4 Little-Known Steps to Take When You Get a Big Medical Bill

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Hospitals are money pits.

A trip to the emergency room or any surgical procedure can leave you facing huge medical bills. Enormous, gigantic, massive medical bills.

When you get a bill for thousands and thousands of dollars, it’s practically enough to give you a coronary and land you back in the hospital.

Little-Known Strategies to Pay off Medical Debt

Millions of Americans have medical debt. We’ve got some advice you might not hear anywhere else.

Here are three little-known steps you should take to pay down those bills.

1. Let This Company Help You Pay off the Debt

If you have credit card debt, you know. The anxiety, the interest rates, the fear you’re never going to escape…

And the truth is, your credit card company doesn’t really care. It’s just getting rich by ripping you off with high interest rates. But a website called Fiona could help you pay off that bill as soon as tomorrow.

Here’s how it works: Fiona can match you with a low-interest loan you can use to pay off every credit card balance you have. The benefit? You’re left with just one bill to pay every month, and because the interest rate is so much lower, you can get out of debt so much faster. Plus, no credit card payment this month.

If your credit score is at least 620, Fiona can help you borrow up to $250,000 (no collateral needed) with fixed rates starting at 5.99% and terms from 6 to 144 months.

Fiona won’t make you stand in line or call a bank. And if you’re worried you won’t qualify, it’s free to check online. It takes just two minutes, and it could save you thousands of dollars. Totally worth it.

All that credit card debt — and the anxiety that comes with it — could be gone by tomorrow.

2. Protect Your Credit From Bill Collectors

Are unpaid medical bills hurting your credit score? Your credit report will tell you.

Get your credit score and “credit report card” for free from Credit Sesame. This website breaks down exactly what’s on your credit report in layman’s terms, how it affects your score and how you might address it.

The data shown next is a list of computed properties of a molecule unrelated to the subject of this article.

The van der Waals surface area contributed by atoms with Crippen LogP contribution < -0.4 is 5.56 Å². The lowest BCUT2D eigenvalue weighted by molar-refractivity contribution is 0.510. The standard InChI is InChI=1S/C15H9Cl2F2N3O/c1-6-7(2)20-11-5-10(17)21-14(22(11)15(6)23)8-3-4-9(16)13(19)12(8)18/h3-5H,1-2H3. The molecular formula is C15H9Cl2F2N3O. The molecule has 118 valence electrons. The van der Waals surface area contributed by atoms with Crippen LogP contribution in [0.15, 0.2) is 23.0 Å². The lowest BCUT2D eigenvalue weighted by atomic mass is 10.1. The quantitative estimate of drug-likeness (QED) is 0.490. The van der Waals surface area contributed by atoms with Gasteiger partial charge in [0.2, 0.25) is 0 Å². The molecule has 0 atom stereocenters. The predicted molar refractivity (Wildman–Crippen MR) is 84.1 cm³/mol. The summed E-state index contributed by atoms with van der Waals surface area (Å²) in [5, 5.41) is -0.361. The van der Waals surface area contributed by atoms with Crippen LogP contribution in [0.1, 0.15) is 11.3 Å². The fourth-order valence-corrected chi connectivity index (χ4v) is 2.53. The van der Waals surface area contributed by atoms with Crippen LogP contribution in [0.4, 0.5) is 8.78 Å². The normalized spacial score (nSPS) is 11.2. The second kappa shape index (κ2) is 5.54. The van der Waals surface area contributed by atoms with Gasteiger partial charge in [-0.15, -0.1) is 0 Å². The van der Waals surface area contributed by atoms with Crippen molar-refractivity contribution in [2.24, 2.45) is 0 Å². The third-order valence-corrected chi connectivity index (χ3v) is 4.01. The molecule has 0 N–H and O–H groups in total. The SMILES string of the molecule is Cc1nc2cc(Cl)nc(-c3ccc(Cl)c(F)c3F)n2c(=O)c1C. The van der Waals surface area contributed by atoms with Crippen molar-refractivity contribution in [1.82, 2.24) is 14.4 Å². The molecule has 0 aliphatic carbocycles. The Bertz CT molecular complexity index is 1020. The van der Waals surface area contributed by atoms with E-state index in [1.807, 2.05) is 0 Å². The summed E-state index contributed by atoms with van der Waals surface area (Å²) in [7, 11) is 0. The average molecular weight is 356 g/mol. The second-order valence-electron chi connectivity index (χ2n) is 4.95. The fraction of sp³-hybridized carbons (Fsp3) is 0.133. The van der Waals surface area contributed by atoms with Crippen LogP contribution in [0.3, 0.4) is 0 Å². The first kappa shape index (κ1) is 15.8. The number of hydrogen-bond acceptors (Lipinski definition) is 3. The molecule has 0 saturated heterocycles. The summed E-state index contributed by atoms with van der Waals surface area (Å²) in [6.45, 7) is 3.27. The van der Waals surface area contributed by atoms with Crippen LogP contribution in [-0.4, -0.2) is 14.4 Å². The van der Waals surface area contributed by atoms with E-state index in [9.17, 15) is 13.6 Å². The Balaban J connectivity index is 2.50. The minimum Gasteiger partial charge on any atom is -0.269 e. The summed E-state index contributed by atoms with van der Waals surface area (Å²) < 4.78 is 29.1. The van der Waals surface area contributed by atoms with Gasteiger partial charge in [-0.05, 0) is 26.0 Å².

And don’t worry: If you can’t pay off your medical bill immediately, you’re not alone.

More than 43 million Americans have medical debt, according to the Consumer Financial Protection Bureau.

Not only that, but one in five Americans who have medical insurance have unpaid, past-due medical bills, according to a FINRA Investor Education Foundation study.

If you’re one of them, Credit Sesame can help you keep an eye on your credit. More than half of all collections that are listed on credit reports are associated with medical bills.

3. Negotiate Your Medical Bills

If you’re facing a staggering, scary number, you probably don’t have to pay as much as they’re asking. You can negotiate the price of treatment with your both your provider and your insurance company, and you can approach the negotiation from a number of angles.

If you simply state the total is too high for you to afford, you might be able to score a discount if you can pay a large chunk of the bill up front or in cash.

Even if your provider says no, your lowball starting move primes the negotiation for a lower endpoint. And with the ridiculous premiums charged, 10% to 20% off the bill isn’t much to the provider, even if it’s a sizeable chunk of your lifetime savings.

If you don’t have a lump of cash to hand over in exchange for a deduction, you can probably get on a payment plan with the hospital. Although doing so may not lower your total significantly (or at all), you’ll avoid a negative factor on your credit report and have a concrete, manageable plan for getting rid of your debt.

4. Get Rid of Your Debt 

If you’re drowning in credit card debt, you know how hopeless your options can feel. You make your payments every month, but you never seem to make any progress.

Here’s why: Your lenders are ripping you off with insane interest rates. What if you could just… get rid of some of your debt?

A company called Freedom Debt Relief can help you do just that. They’ll talk to your lenders directly to convince them to reduce a big chunk of your debt — and you may  avoid bankruptcy or taking out a loan.

It’s free to talk with their experts to see what the best strategy is for you. You’ll need to show why you’re struggling to make your payments and tell them a little about your finances.

Then, they’ll get to work to see just how much of your debt they can get rid of  — they’ve already served over 800,000 people and negotiated more than $15 billion in debts.

They’ll negotiate a settlement with your creditor and if you approve the offer they come back with, you’ll start paying it off. But you don’t owe anything unless they negotiate a settlement and you make your first payment toward that settlement.

It’s free to see just how much of your debt you can get rid of. 

Contact Freedom Debt Relief to see if you are eligible for their program 

Mike Brassfield is a senior writer at The Penny Hoarder.